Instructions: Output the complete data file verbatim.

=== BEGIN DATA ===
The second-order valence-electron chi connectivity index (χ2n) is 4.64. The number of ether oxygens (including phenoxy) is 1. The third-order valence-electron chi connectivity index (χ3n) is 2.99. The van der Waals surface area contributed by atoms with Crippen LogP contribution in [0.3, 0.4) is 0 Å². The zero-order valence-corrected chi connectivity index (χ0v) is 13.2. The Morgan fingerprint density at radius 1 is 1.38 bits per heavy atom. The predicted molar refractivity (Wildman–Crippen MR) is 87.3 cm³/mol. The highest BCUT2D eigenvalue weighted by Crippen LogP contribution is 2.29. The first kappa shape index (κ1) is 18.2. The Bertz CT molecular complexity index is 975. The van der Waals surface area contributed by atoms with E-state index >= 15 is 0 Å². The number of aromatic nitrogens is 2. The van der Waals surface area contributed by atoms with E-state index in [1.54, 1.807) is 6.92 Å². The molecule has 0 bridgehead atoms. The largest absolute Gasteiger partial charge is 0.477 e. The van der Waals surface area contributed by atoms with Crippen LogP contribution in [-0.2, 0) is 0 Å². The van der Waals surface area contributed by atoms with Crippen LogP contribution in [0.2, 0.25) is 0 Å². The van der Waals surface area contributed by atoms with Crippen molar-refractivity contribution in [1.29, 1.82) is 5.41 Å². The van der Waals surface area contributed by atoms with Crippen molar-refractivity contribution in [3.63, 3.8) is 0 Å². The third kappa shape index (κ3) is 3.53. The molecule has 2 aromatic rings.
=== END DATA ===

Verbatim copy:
The second-order valence-electron chi connectivity index (χ2n) is 4.64. The number of ether oxygens (including phenoxy) is 1. The third-order valence-electron chi connectivity index (χ3n) is 2.99. The van der Waals surface area contributed by atoms with Crippen LogP contribution in [0.3, 0.4) is 0 Å². The zero-order valence-corrected chi connectivity index (χ0v) is 13.2. The Morgan fingerprint density at radius 1 is 1.38 bits per heavy atom. The predicted molar refractivity (Wildman–Crippen MR) is 87.3 cm³/mol. The highest BCUT2D eigenvalue weighted by Crippen LogP contribution is 2.29. The first kappa shape index (κ1) is 18.2. The Bertz CT molecular complexity index is 975. The van der Waals surface area contributed by atoms with E-state index >= 15 is 0 Å². The number of aromatic nitrogens is 2. The van der Waals surface area contributed by atoms with E-state index in [1.54, 1.807) is 6.92 Å². The molecule has 0 bridgehead atoms. The largest absolute Gasteiger partial charge is 0.477 e. The van der Waals surface area contributed by atoms with Crippen LogP contribution in [-0.2, 0) is 0 Å². The van der Waals surface area contributed by atoms with Crippen LogP contribution in [0.2, 0.25) is 0 Å². The van der Waals surface area contributed by atoms with Crippen molar-refractivity contribution in [1.29, 1.82) is 5.41 Å². The van der Waals surface area contributed by atoms with Crippen molar-refractivity contribution in [3.63, 3.8) is 0 Å². The third kappa shape index (κ3) is 3.53. The molecule has 2 aromatic rings.